Australia: Melbourne enters tough new lockdown and curfew
The premier of the eastern Australian state of Victoria, Daniel Andrews, on Sunday said an overnight curfew would be implemented across Melbourne — Australia’s second-biggest city — from 8 p.m. to 5 a.m. after he declared a state of disaster in the entire state.
Andrews said 671 new coronavirus cases had been detected in Victoria since Saturday, including seven deaths. The state has seen a steadily increasing toll in both deaths and infections over the past six weeks and currently has 6,322 cases of active infection.
Under the newly imposed “stage four” restrictions, residents of the state capital Melbourne will be allowed to shop and exercise only within 5 kilometers (3 miles) of their homes. Students across the state will return to learning at home.
Only one person from each household will be allowed to shop at a time, and only once a day.
The rest of Victoria will be under stage three restrictions from next Thursday, with restaurants, cafes, bars and gyms closed.
The new measures across the state are to remain in place until at least September 13.
‘Public health bushfire’
A state of disaster was first called in Victoria during the massive bushfires there six months ago, and Andrews drew parallels between the two situations.
“This is a public health bushfire, but you can’t smell the smoke and you can’t see the flames. This is very different; it is a wicked enemy,” he said.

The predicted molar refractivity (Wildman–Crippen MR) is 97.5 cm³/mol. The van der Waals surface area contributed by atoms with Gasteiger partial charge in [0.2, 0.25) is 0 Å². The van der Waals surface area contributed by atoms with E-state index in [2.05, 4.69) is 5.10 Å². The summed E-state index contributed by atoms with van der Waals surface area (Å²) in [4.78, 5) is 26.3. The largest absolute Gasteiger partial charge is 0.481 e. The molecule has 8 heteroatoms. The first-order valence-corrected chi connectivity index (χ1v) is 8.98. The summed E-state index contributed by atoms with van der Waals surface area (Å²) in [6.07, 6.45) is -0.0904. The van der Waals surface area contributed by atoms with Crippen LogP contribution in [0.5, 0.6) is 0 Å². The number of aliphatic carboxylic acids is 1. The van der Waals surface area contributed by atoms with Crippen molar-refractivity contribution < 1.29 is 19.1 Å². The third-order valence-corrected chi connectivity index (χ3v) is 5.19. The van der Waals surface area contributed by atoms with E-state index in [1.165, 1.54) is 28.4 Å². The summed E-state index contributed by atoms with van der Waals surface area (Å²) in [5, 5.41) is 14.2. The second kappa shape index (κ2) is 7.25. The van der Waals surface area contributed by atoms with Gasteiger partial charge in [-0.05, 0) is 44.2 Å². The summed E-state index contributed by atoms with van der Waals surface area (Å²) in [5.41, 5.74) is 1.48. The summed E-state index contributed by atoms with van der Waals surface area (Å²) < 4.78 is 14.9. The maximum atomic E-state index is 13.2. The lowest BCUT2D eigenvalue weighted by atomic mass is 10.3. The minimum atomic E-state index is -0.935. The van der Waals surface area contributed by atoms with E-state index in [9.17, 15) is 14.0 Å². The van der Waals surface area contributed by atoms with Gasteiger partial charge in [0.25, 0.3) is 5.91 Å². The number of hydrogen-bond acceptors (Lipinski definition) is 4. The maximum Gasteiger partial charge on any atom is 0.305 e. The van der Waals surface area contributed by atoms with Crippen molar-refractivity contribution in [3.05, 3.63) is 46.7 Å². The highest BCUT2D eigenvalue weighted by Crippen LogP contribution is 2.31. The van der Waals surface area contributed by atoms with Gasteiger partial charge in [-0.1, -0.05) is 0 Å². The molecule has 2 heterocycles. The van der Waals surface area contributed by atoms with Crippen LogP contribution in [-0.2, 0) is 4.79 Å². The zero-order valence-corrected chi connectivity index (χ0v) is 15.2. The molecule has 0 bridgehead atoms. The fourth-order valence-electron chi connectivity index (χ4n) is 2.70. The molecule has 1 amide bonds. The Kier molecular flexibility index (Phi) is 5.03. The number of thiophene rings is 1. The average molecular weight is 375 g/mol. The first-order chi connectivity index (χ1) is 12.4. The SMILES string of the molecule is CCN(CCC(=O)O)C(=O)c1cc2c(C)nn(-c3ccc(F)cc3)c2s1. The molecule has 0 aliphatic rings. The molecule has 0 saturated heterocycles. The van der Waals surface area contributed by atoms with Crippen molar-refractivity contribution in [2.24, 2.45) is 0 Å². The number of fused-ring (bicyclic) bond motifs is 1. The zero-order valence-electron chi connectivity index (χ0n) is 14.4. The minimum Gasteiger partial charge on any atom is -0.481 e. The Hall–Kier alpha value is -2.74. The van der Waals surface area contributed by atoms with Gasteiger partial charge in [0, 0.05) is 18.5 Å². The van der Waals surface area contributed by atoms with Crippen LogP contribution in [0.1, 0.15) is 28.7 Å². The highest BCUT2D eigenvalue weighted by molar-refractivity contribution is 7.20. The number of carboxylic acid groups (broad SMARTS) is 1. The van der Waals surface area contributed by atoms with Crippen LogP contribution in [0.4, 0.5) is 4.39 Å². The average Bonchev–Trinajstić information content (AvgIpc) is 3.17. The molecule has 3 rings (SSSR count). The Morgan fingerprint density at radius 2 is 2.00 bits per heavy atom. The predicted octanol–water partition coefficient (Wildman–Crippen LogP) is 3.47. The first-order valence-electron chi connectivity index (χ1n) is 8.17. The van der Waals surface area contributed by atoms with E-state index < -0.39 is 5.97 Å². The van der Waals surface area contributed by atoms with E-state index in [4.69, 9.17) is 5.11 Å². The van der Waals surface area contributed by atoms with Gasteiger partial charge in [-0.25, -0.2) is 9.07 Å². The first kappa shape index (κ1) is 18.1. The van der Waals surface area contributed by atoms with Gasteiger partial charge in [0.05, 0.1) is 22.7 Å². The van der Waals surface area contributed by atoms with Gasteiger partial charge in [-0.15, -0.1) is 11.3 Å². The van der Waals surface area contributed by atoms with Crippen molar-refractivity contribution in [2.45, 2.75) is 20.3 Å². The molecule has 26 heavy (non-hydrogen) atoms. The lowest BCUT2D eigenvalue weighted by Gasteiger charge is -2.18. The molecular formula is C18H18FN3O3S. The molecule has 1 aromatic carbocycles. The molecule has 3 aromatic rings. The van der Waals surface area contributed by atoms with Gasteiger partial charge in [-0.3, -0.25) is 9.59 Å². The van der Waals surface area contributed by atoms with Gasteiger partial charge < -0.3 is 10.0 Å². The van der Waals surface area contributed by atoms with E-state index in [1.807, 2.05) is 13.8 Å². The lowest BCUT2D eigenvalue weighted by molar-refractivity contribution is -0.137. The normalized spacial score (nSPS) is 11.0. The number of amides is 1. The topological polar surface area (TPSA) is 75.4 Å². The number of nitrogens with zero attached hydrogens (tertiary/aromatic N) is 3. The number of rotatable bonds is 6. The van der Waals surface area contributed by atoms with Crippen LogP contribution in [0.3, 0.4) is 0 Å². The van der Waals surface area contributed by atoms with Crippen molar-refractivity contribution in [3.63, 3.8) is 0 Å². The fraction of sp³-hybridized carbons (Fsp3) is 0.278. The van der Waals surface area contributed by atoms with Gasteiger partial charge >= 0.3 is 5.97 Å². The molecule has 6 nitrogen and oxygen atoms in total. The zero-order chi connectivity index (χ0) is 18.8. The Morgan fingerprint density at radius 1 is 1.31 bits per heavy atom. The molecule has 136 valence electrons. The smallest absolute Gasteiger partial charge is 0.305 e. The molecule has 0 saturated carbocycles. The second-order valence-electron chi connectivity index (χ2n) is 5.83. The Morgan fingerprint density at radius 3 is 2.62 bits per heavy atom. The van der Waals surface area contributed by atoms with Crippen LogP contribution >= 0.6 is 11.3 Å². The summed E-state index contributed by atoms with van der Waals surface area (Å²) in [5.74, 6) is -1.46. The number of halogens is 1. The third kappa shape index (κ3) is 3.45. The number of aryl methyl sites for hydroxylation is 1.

The premier said there would be further announcements on Monday that would likely include the closure of some industrial sectors. The new lockdown measures will last for six weeks.
“These are big steps but they are necessary. We have got to limit the amount of movement and limiting the amount of transmission of this virus,” Andrews said.
Under Victoria’s Emergency Management Act of 1986, in a state of disaster the state’s Emergency Services Minister can “control and restrict entry into, movement within and departure from the disaster area of any part of it,” according to public broadcaster ABC.
The act also allows the minister, or the police or emergency services that answer to him or her, to take possession of any property if such a move is deemed necessary under a state of disaster.
The current minister, Lisa Neville, told the ABC that imposing the state of disaster was “not something we take lightly.”
Victoria has already been under a state of emergency since March 16. While a state of emergency can last up to six months before being revoked, a state of disaster must be renewed after a month if it is deemed necessary. Each term gives authorities different powers to manage crisis situations.
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